somehow merge the changes or simply ignoring some over the acceptance of
others.
>receive so many files from so many sources it would have to be done
this way rather than renaming every file as we receive them manually.

OK, so what is the purpose of this exercise?
Absolutely no clues to that have been offered, but it's clear they need
to check each received file into a version control system and only
retrieve/use files from that repository via a single-user-at-a-time
option for check out for modifications although allowing multiple
viewing might be desirable.

With that, I'm now going to mark the thread "ignore"...

....

--
Sep 15 '08 #34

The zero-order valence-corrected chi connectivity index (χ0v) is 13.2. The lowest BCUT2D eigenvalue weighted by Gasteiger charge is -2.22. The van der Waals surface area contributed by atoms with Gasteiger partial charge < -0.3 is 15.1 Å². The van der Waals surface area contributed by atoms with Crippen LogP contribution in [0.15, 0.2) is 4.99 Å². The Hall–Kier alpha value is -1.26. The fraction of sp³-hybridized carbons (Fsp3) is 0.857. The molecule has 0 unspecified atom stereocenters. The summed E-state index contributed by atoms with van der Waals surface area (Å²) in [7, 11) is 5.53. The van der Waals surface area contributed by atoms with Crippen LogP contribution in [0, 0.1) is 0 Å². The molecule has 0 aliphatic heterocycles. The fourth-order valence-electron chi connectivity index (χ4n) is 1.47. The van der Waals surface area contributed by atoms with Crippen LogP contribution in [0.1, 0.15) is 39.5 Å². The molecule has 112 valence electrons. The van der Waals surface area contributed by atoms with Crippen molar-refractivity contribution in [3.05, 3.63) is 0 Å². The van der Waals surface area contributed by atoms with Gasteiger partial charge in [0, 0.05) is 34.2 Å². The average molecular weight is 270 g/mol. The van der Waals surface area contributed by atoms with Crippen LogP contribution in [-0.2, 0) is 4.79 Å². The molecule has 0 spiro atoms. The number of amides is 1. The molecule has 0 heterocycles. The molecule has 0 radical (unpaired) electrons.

P: n/a
"Don" <ds*****@yahoo.comwrote in message
news:48**************@news.west.cox.net...
Although this has great possibilites, I'm not sure how confident I
will be using it due to concerns I mentioned previously regarding the
consequences that might result if the program shuts down unexpectedly
and we're left with the original file locked . . .OR would the file
detect that my app has shut down and revert back to being available?
If there is a crash or your app aborts for any reason then recovery would
depend on whether you've saved the state of "user x is editing text y in
location z" somewhere. If you didn't then any changes are lost and if you
did you can decide to restart the editing session (maybe asking the user in
case it's an endless loop).

If the user's text editor crashes then you should see it terminate and can
take precautions -- maybe check the return value of the editor app and if
not 0 then ask the user to confirm that it is OK to update.... maybe compare